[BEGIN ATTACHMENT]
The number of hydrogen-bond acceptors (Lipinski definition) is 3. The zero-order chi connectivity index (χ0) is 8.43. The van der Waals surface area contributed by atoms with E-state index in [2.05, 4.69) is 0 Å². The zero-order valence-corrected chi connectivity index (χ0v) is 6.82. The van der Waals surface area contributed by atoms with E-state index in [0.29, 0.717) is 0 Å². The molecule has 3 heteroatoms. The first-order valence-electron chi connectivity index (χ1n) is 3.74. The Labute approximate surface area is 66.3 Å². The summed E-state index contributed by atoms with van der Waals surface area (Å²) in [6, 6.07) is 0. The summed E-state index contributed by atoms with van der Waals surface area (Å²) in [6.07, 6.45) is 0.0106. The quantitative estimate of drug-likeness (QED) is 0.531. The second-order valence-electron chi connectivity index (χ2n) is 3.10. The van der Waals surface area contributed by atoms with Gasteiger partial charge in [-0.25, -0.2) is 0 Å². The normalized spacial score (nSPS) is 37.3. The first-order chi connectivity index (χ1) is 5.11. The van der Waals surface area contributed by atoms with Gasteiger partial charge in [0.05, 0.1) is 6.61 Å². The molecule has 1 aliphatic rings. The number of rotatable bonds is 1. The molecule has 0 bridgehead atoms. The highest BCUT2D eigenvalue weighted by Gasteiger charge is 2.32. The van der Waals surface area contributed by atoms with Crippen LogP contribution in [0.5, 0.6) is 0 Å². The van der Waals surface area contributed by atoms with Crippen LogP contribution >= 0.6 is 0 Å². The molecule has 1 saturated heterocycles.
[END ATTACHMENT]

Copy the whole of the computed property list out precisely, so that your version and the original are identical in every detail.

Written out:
The number of hydrogen-bond acceptors (Lipinski definition) is 3. The zero-order chi connectivity index (χ0) is 8.43. The van der Waals surface area contributed by atoms with E-state index in [2.05, 4.69) is 0 Å². The zero-order valence-corrected chi connectivity index (χ0v) is 6.82. The van der Waals surface area contributed by atoms with E-state index in [0.29, 0.717) is 0 Å². The molecule has 3 heteroatoms. The first-order valence-electron chi connectivity index (χ1n) is 3.74. The Labute approximate surface area is 66.3 Å². The summed E-state index contributed by atoms with van der Waals surface area (Å²) in [6, 6.07) is 0. The summed E-state index contributed by atoms with van der Waals surface area (Å²) in [6.07, 6.45) is 0.0106. The quantitative estimate of drug-likeness (QED) is 0.531. The second-order valence-electron chi connectivity index (χ2n) is 3.10. The van der Waals surface area contributed by atoms with Gasteiger partial charge in [-0.25, -0.2) is 0 Å². The normalized spacial score (nSPS) is 37.3. The first-order chi connectivity index (χ1) is 5.11. The van der Waals surface area contributed by atoms with Gasteiger partial charge in [0.05, 0.1) is 6.61 Å². The molecule has 1 aliphatic rings. The number of rotatable bonds is 1. The molecule has 0 bridgehead atoms. The highest BCUT2D eigenvalue weighted by Gasteiger charge is 2.32. The van der Waals surface area contributed by atoms with Crippen LogP contribution in [0.5, 0.6) is 0 Å². The van der Waals surface area contributed by atoms with Crippen LogP contribution >= 0.6 is 0 Å². The molecule has 1 saturated heterocycles.